A typical session takes just 10-15 minutes and consists of cleaning the skin followed by application of the peeling agent. There are various types of peels and the two most basic ones are glycolic acid peels and salicylic acid peels; the former being better for skin pigmentation and the latter for acne. The peeling agent is then left on for about 5 minutes (this will vary depending on your skin sensitivity and the number of peels you have had), and then neutralized with either water or a sodium bicarbonate solution (the salicylic peel is self-neutralizing and just needs to be wiped off). This is followed by the application of a skin recovery agent, typically a soothing cream, followed by a sunscreen.
Can I get a peel on my first visit to a doctor?
Yes you can but I prefer to prime the skin for about 14 days before starting peeling since this maximizes benefit. Also your doctor may want to do a test peel and wait 7 days before performing a full face peel. A test peel involves the application of a small amount of peel to the area behind the ear and is done to check for any sensitivity or allergy to the peeling agent. This is essential with TCA peels.
How many peels does it take to see a difference?
This varies from patient to patient and the indication being treated, but expect to see visible improvement by the 3rd or 4th peel. Typically 4-6 peels are done at regular intervals of 10-14 days followed by maintenance peels every 4-6 weeks for a few months. I encourage my patients to think of peels as a lifestyle modification and not so much a treatment course.
I have heard that peels cause thinning of the skin, is this true?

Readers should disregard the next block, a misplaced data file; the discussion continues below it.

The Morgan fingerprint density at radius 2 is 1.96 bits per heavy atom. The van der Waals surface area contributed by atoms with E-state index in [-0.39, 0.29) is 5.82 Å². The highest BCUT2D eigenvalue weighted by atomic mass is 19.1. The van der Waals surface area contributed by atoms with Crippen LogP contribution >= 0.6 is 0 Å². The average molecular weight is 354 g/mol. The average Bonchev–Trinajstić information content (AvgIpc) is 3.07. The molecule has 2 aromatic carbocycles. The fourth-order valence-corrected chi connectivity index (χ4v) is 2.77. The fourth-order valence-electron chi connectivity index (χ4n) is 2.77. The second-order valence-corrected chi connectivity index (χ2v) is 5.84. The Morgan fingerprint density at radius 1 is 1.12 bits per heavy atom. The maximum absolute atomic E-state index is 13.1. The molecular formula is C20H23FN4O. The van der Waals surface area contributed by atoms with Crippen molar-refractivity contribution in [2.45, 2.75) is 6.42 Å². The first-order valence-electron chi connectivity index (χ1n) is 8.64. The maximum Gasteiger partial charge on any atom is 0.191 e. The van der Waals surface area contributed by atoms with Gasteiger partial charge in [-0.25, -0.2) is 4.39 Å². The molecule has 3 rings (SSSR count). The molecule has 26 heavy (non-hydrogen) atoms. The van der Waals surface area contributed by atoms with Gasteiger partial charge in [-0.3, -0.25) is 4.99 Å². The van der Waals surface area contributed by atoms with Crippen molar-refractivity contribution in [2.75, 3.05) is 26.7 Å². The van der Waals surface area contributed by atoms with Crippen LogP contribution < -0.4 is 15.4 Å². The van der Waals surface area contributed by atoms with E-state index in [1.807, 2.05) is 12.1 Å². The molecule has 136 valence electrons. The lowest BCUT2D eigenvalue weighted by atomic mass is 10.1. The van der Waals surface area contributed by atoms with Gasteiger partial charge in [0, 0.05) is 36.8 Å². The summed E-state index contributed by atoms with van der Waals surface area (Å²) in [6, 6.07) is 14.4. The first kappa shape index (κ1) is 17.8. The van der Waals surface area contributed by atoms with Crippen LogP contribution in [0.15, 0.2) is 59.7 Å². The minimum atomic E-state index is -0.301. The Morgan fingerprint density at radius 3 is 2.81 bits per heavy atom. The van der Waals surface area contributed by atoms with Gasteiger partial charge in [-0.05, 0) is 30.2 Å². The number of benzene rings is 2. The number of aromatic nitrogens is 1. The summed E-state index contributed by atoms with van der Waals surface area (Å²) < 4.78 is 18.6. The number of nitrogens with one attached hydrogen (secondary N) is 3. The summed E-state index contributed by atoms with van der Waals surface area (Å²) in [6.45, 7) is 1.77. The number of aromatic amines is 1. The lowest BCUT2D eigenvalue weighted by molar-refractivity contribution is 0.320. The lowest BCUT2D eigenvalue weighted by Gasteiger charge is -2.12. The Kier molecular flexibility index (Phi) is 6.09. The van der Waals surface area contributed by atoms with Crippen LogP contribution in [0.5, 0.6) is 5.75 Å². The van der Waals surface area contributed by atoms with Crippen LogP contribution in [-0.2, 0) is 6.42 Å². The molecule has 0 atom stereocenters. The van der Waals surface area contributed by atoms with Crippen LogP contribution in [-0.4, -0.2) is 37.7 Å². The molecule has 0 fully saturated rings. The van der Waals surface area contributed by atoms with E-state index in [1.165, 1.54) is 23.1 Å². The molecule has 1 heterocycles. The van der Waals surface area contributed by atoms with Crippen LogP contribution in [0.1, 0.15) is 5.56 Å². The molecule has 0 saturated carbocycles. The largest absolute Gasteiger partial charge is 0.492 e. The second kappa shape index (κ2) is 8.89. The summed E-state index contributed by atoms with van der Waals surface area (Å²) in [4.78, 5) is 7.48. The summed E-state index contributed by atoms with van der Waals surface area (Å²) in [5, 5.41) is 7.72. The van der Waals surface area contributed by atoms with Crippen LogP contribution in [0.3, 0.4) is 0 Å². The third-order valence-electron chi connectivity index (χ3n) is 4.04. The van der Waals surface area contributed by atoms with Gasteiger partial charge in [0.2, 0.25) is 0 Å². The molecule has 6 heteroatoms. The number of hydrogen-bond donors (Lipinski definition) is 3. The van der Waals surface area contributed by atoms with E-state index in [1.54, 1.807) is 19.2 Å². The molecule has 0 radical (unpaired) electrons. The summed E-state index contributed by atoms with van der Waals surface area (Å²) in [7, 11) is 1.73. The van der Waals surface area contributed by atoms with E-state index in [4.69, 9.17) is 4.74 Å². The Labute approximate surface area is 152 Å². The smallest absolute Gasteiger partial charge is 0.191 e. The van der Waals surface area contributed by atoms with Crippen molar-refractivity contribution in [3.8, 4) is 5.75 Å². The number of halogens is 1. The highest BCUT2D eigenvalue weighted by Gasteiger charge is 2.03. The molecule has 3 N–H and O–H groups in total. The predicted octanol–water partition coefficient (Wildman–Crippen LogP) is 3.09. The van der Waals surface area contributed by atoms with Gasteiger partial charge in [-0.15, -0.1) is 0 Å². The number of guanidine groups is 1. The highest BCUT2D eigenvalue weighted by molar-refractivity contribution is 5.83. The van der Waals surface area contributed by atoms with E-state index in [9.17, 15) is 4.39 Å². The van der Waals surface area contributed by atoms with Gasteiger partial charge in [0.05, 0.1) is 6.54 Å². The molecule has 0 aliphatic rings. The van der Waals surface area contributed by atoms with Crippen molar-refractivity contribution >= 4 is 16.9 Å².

No, quite the contrary. Regular peels cause an increase in the overall thickness of the living part of the epidermis and a decrease in thickness of the dead cells of the stratum corneum. Both of these are good things and overall the skin thickness is increased.
What skin problems can peeling help?
Peeling can help a number of problems – active acne, post-acne pigmentation and erythema, blackheads, open pores, fine lines, uneven skin tone, freckles, melasma, other superficial skin pigmentation, dark circles, and dull skin.
Can peeling help scarring?
I see quite a lot of patients who have read or heard that chemical peeling can help scarring, particularly acne scarring. It is true that certain deep peels (as were popular in the west for caucasian skin) can markedly improve acne scars, however these peels actually burn the skin and have a significant down time (4-6 weeks). These peels are not safe in darker skin types and are therefore almost never done in India and other Asian countries. Even for white skin these peels have been replaced by laser and other treatments due to more consistent results and less downtime. On occasion very superficial acne scars might improve but this is often because of the scars become lighter on account of the peels. So to answer the question – No, the most commonly used peels today have no significant benefit on acne scarring.
Are there any peels I can do at home?
Yes there are a few peels made for home use. These are typically low power peels with limited benefit and are best used as maintenance after 4-6 sessions of traditional peeling with your doctor. Home peels are available as lotions, soaked pads and masks. Glycolic acid is also available as leave on creams or gels which can be left on overnight.